The strong military and police presence on the border between Mexico and the United States, on the border between Ciudad Juárez and El Paso, on Wednesday further narrowed the already limited access of migrants trying to cross.
On this day in which Title 42 was going to be lifted, the health regulation that allows immediate expulsions, but which has been temporarily in force, the presence of migrants continues to be massive at the border and those who try to cross find their objective more difficult .
A day after the US National Guard placed barbed wire in the only part of this border area without a wall, hundreds of migrants lined up this Wednesday in the hope that US authorities will let them through and turn themselves in.
The state of Texas sent more than 400 soldiers to the city of El Paso yesterday, to “reinforce border security”, given the increase in “illegal crossings” in the last week, according to a statement from the state’s military department.
Since then, soldiers armed with rifles and military trucks have prevented migrants from crossing a stretch of the border, crossing the Rio Grande through the area without a wall, which is now full of concertinas.
This situation forced hundreds of migrants to move west, where they formed a line in front of a gate in the border wall.
The Border Patrol only opens this door from time to time, which is as high as the wall and each time allows between ten and fifteen people to pass through, detains them and transports them to a processing center to process their cases, according to EFE. .
The goal of the National Guard, in conjunction with the Texas Department of Public Safety (DPS), is to “block the road of entry” where there is no wall and move people to “ports of entry.” , explained to EFE Elliott Torres, spokesman for the DPS.
However, due to Title 42, it is not possible for migrants to request asylum at the ports of entry, so people decide to turn themselves in to be detained by the immigration authorities.
In the long line of migrants, wrapped in blankets to protect themselves from the cold that plagues border cities at nightfall, there were migrants from Ecuador, Peru, Nicaragua and Colombia.
These countries are not subject to Title 42, so the authorities cannot return them to Mexico, as they do with Venezuelans, Mexicans and Central Americans.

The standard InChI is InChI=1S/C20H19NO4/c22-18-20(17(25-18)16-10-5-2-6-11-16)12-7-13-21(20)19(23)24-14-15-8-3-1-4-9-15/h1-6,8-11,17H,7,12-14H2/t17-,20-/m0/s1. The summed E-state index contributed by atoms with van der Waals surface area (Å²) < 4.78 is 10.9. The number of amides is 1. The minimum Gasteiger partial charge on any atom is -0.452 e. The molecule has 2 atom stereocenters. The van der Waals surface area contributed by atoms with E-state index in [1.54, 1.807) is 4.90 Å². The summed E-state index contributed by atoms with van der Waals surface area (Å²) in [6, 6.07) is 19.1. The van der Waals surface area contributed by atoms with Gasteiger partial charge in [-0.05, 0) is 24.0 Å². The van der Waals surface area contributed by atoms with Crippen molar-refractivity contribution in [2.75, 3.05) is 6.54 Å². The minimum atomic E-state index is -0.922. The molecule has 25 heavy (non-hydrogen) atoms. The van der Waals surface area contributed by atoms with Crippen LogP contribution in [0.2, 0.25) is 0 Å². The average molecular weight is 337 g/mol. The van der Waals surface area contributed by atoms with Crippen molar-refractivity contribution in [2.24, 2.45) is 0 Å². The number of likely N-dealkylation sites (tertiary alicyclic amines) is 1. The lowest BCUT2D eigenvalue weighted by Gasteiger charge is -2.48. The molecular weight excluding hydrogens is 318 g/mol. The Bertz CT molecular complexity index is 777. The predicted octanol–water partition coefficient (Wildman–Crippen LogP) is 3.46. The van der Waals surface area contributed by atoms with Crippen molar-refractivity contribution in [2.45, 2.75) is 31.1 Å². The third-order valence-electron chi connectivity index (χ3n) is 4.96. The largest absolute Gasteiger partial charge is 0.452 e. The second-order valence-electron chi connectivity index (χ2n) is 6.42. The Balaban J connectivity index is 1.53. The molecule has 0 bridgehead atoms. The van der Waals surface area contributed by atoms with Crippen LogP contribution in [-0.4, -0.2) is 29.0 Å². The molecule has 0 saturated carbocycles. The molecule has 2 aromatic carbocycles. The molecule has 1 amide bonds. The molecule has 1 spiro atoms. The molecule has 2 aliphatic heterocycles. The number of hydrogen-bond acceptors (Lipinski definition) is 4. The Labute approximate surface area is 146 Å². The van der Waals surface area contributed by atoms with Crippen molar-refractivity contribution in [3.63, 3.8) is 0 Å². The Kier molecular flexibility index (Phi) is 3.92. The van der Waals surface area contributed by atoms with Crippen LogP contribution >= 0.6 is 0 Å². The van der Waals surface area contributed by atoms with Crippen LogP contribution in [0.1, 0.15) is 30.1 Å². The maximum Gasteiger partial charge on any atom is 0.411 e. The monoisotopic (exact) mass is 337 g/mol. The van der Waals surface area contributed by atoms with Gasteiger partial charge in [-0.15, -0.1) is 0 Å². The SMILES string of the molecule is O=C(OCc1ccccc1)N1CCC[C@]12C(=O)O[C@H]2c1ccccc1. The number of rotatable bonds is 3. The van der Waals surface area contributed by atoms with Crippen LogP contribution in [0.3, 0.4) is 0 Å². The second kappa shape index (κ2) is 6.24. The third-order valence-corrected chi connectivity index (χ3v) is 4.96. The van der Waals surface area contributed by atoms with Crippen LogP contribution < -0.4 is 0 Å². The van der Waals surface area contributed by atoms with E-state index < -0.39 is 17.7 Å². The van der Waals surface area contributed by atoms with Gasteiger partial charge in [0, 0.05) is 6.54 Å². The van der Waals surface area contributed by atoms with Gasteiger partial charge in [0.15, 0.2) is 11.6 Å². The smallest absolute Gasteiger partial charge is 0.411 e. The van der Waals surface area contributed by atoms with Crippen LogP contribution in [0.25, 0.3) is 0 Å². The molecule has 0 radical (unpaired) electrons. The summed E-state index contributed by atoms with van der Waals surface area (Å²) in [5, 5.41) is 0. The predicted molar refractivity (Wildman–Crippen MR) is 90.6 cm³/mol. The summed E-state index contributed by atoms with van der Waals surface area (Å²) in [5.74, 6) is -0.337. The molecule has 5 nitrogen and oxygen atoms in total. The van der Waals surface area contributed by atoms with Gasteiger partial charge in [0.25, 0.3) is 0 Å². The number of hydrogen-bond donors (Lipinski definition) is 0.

“We are all here looking for a different future, different from that of our countries, we are all looking for new opportunities,” Gladys, 36, told EFE. She has been in Ciudad Juárez for three days, sleeping rough in the channel where the Rio Grande flows.
She left Nicaragua a month ago, along with her sisters, leaving her three children in the Central American country. “I would like to go (to the US) for my family that stayed there; I wish I could help them,” she recounted.
There are dozens of people in front of her in line, waiting for Border Patrol agents to open the gate and let an arbitrary number of people through.
“What they are doing is de facto implementing a counting system, the legality of which has already been questioned in the courts in the past,” Dylan Corbett, director of the Esperanza Border Institute, which works for the rights of migrants in Ciudad Efe, explained to EFE. Juarez and El Paso.
During the administration of former President Donald Trump, authorities at border ports of entry began carrying out this practice, limiting the number of people who could claim asylum at the border.
According to the law, it is necessary to be present on US soil in order to apply for asylum in the country.
In Juárez, watching from afar as others line up to turn themselves in, Venezuelan migrants continue to be stuck in the hope that Title 42 will be lifted.
This is the case of Javier, who told EFE that he thought about crossing, but that the fear of being arrested and then sent back to Mexico stopped him. “All that journey to get here and that they return me and send me to Mexico City or another place (…) I’m going to wait for Christmas,” said the Venezuelan.
Vanesa, also from Venezuela, told EFE the same thing: “Here we are waiting until God allows me to, to mitigate the cold we are fixing the situation with bonfires.”
Before the announcement of the probable suspension of Title 42, the migratory flow increased in recent days in the Mexican Ciudad Juárez.
However, the Supreme Court decided to temporarily freeze the end of Title 42, a rule that allowed the expulsion of the majority of migrants who arrive at the border with Mexico, in response to a lawsuit filed by 19 of the 50 states in the country.
Said petition had been presented by those states arguing that the lifting of Title 42, scheduled for this December 21, would cause “massive and irreparable damage to the states, particularly those that bear the consequences of irregular immigration.”
El Paso Mayor Oscar Leeser declared a state of emergency last Saturday. This measure allows the city to receive federal resources for humanitarian assistance and request the support of the state to provide housing in El Paso and organize transfers to other cities in the United States in addition to providing additional assistance to law enforcement.
The region is experiencing a record migratory flow to the United States, whose Customs and Border Protection (CBP) Office detained an unprecedented number of more than 2.76 million people in fiscal year 2022.